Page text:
Ramoth in Gilead (or Ramoth-gilead) was a town in Gilead that was included in the territory of the Israelite tribe of Gad in Transjordan (Joshua 20:8). It was one of the Levitical cities of refuge for the Israelites (Joshua 21:38). The most memorable associated with Ramoth-gilead recorded in the Bible is the battle with Aram (Syria) in which Ahab was killed (1 Kings 22). Elijah sent one of the sons of the prophets to Ramoth-gilead to anoint Jehu as king of Israel (2 Kings 9:1).
The identity of Ramoth-gilead is uncertain. Two sites are frequently mentioned by scholars: Tall ar-Rumeith and Ar-Ramtha.
Burton MacDonald, in East of the Jordan, says,
There is also archaeological support for choosing Tall ar-Rumeith, situated in the fertile plain area just to the southeast of the junction of the ‘Amman-Damascus and Irbid-Mafraq highways, as the location for Ramothgilead. (page 200)
Paul Lapp excavated at Tall ar-Rumeith in 1967. Little archaeological work has been done at Ar-Ramtha. I have not gone into the Jordanian city of Ramtha, but understand that the mound is covered by the town, thus making it difficult to conduct an excavation.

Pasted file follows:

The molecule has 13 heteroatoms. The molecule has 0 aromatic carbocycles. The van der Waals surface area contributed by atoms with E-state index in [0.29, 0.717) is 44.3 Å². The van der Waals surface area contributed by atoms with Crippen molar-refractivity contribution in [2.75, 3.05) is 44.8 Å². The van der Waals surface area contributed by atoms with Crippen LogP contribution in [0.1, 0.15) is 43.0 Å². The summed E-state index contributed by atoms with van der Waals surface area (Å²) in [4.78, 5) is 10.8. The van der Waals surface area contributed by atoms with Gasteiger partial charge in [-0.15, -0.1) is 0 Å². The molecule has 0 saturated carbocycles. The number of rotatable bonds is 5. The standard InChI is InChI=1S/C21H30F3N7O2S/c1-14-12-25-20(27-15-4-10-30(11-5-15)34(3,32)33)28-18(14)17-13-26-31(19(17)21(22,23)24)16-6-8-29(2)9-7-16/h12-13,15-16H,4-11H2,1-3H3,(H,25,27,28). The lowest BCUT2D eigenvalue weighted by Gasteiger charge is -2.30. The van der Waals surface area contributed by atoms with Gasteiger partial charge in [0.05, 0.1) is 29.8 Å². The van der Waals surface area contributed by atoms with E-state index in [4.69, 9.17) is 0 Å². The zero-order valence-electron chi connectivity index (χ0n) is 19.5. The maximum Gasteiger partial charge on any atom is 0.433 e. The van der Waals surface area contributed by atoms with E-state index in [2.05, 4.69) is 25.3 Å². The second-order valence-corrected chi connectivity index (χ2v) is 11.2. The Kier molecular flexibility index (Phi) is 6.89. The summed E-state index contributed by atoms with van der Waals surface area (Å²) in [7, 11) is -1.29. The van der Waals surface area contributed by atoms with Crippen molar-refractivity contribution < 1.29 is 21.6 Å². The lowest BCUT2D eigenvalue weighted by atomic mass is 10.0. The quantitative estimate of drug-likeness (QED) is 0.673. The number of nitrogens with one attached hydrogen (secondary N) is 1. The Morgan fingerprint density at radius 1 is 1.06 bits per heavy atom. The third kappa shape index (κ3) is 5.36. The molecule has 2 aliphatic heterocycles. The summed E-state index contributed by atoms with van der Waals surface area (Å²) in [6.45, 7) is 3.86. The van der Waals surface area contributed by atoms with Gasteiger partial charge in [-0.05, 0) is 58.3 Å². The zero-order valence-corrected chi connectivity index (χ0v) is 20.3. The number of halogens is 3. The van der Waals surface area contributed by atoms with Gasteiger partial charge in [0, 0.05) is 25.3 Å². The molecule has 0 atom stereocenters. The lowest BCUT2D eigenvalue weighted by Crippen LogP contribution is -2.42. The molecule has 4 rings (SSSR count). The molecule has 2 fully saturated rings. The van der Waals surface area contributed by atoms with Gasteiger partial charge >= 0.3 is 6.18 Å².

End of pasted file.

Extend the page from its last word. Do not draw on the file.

Here is a photo I made at Tall ar-Rumeith in 2002. It is not surprising to see camels here because the desert is near (to the east). From the top of the tell there is a great view looking north across a fertile plain to the border with Syria.
Earlier this year I went back to the site, but found that some modern housing has been built adjacent to the east side of the tell. It appears to be serving as housing for Indian students. I speculate that they attend a nearby university.
This photo shows a modern trench made to make a road to part of the construction site.
We found some pottery in the road, but can not be certain that it came from the damage to the tell. I did not see any shards along the edge of the cut.
This illustrates a real problem associated with ancient sites in isolated places. In a place like Jordan there are so many sites that it is impossible to excavate, preserve, and guard all of them.
A note on spelling. You may note different spellings of the word describing an archaeological mound. In Israel the term Tel is used. Earlier the term Tell was used throughout the Middle East. In Jordan the term Tall has come into common use.
There is also much variation in the spelling of some of the compound biblical names in scholarly sources, and even in English translation of the Bible. This is illustrated in this post and the previous one on Bethshan.
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